Looking into the Past
- Hong Kong was ceded by Qing Dynasty when they were defeated by Great Britain in 1842 after the Treaty of Nanking(1). The emperor at that time negotiated with the British and gave an island which is Hong Kong right now. Yet, later the emperor was executed due to the action.
- In 1984, after years of negotiations, the Sino-British Joint Declaration was declared, thus indicated that Hong Kong will be ‘returned’ to China and will ‘resume’ their sovereignty over the island (2). The result from the negotiation was China agreed to let Hong Kong govern the island in their own way and preserve their autonomy. The Anglo-Chinese agreement resulted to the concept of one country, two systems in China, as the central government had to agree to let Hong Kong preserve its role as the principal capitalist center in Asia.
- Yet, as the exchange for the condition, Hong Kong need to be handed over to China in 1997 and became its Special Administrative Region, thus acknowledging the rule of China’s central government (1). This event resulted to the mass protest of thousands Hong Kong’s civilians that refused to be governed by the communist party.
- However, the first Hong Kong’s chief executive, Tung Chee Hwa had still authorized policy based on the concept of one country, two systems, thus maintaining the capitalist image of Hong Kong (3). Until now, Hong Kong is more liberal in term of its governance than the Mainland, which is more state-centered.
- Historically, Hong Kong and Shanghai are the two important ports for China as they are China’s getaway to the world trade, yet Hong Kong seems to override the great reputation of Shanghai as it seems to embrace the free market.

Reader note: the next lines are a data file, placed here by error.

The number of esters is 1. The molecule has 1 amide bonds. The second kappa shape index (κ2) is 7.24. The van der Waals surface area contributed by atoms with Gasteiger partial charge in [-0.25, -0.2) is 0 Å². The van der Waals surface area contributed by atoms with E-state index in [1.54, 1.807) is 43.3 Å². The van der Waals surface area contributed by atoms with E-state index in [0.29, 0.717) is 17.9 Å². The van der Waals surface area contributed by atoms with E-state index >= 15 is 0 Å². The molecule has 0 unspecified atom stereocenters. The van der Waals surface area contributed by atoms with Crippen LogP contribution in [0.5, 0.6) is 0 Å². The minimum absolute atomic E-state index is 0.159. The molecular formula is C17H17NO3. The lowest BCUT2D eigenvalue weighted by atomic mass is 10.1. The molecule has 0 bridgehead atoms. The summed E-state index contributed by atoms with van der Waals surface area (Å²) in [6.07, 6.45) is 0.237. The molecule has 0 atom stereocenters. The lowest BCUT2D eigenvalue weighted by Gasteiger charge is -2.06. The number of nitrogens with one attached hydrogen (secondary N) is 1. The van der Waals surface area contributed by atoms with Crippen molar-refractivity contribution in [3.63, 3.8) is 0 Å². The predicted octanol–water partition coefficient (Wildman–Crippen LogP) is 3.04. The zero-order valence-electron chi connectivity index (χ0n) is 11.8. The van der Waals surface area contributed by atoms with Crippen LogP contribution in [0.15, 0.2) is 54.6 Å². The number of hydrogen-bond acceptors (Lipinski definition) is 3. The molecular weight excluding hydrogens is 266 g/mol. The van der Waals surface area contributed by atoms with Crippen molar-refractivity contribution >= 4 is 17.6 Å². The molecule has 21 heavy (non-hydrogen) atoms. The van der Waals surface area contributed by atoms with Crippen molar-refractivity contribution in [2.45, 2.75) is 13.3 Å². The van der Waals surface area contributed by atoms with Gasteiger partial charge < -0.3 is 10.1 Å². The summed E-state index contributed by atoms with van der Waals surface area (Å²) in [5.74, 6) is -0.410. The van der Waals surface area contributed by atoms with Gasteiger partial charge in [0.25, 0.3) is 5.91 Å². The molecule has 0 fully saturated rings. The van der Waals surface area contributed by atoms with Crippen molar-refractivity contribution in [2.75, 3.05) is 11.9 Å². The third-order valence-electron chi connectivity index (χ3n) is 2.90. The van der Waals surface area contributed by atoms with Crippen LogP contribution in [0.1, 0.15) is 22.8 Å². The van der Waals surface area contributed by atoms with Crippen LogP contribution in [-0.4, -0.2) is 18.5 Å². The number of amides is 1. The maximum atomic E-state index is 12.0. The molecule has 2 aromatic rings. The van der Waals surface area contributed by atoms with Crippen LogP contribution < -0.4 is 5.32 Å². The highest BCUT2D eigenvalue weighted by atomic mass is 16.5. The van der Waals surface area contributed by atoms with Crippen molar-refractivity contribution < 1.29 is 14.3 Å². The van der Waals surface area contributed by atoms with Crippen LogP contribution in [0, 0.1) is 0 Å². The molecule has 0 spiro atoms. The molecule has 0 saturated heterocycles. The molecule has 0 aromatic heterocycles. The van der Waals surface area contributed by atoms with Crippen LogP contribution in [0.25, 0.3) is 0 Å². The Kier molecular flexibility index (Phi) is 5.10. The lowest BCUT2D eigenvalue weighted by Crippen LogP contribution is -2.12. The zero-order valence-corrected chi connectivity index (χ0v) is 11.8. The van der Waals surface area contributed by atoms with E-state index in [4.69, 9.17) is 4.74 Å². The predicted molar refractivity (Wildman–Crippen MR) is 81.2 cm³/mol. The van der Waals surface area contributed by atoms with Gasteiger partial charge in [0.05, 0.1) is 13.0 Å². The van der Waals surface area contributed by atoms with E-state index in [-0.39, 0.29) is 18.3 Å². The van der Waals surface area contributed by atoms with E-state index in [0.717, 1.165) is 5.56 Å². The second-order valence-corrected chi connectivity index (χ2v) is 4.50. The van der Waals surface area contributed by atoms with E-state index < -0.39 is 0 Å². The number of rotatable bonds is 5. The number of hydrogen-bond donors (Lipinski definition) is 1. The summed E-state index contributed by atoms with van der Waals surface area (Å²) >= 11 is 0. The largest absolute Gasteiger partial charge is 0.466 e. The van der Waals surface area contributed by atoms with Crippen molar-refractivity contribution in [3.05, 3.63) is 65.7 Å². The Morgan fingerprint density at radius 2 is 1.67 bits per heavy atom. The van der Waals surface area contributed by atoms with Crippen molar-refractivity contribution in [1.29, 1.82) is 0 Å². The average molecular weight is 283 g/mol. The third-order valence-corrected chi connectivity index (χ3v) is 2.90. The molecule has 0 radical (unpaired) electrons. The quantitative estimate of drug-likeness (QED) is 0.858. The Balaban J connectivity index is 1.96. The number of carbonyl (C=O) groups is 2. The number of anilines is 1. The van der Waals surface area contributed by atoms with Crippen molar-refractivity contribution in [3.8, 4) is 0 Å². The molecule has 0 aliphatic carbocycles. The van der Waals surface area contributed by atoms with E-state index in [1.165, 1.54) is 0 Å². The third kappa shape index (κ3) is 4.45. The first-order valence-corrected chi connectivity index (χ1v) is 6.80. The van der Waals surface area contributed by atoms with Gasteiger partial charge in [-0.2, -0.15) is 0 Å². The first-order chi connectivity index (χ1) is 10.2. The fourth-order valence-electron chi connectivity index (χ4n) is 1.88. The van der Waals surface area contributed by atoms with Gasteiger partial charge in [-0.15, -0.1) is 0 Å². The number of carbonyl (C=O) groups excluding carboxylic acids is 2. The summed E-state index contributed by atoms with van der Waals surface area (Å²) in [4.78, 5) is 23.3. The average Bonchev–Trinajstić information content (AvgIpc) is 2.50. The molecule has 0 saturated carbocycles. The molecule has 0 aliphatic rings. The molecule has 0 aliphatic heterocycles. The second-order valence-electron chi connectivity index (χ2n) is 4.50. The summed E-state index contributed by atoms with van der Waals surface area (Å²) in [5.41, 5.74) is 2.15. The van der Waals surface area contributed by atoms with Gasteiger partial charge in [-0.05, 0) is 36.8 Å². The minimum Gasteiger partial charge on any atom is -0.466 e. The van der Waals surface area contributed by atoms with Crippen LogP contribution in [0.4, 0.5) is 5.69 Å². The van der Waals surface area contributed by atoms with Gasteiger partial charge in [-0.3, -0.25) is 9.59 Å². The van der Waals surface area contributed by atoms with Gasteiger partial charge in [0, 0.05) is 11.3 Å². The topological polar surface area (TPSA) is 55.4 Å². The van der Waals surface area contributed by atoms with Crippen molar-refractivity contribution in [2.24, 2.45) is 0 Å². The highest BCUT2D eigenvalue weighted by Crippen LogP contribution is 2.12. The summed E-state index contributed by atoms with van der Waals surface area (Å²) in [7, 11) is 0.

Back to the Present
- The Umbrella Revolution was led by a high school student, Joshua Wong and the core idea of this movement was inspired by a professor in Hong Kong(4). They bring the idea that a peace revolution of the mass will turn over the central government rule in Hong Kong which is known as color revolution. In this case, the movement is known as the Yellow Umbrella Revolution as umbrella is a metaphor of a shield that protects and gathers people, thus giving a sense of protection.
- The second wave of the movement is happening right now as Hong Kong will have its new election for the next chief executive that acts as the leader of the island in 2017. The controversy occurs as the civilians believe that their right to elect their own executive was denied by the government of China, as they changed the election system for the upcoming election that will favor more to Beijing.
- Before this, the executive was elected by using a voting system where 50% of the votes come from the people and another 50% comes from the corporations, and they had to vote from several candidates that were nominated(4). Thus, the ratio of individual’s vote and the money maker in that country will not be balanced, putting doubts to the system.
- However, for the upcoming election, Beijing had decided to elect their own 3 candidates for the position, thus denying the right for the civilians to choose the candidate that they want, and the corporations will still get a higher portion of the vote(4). This is the reason why the Yellow Umbrella Revolution occurs.
- Yet, the issue becomes more complicated as we can see a direct intervene from the United States through its National Endowment for Democracy that funded one of the NGOs that involved in the Occupy Central occupation. A US$145,000 was channeled through Hong Kong Human Rights Monitor (HKHRM) and it has been reported in their annual report, putting claims that the United States’ attempt to expand its influence of liberal democracy in China’s Special Administrative Region(5). Thus, China’s decision to change the election system of Hong Kong and denying the people’s demand for universal suffrage could be understandable by looking at their effort to protect its influence on Hong Kong from the United States, as those two superpowers are competing in expanding their proxies in Asia.
- In conclusion, the people in Hong Kong are still hoping for their dream to implement universal suffrage until now. The question whether China will tolerate with the people’s demand for liberal democracy in Hong Kong seems to be impossible, yet the power of mass revolution with the ‘help’ from the United States still cannot be denied.
Nur Hanis Mohamad Noor – IRIS’ Analyst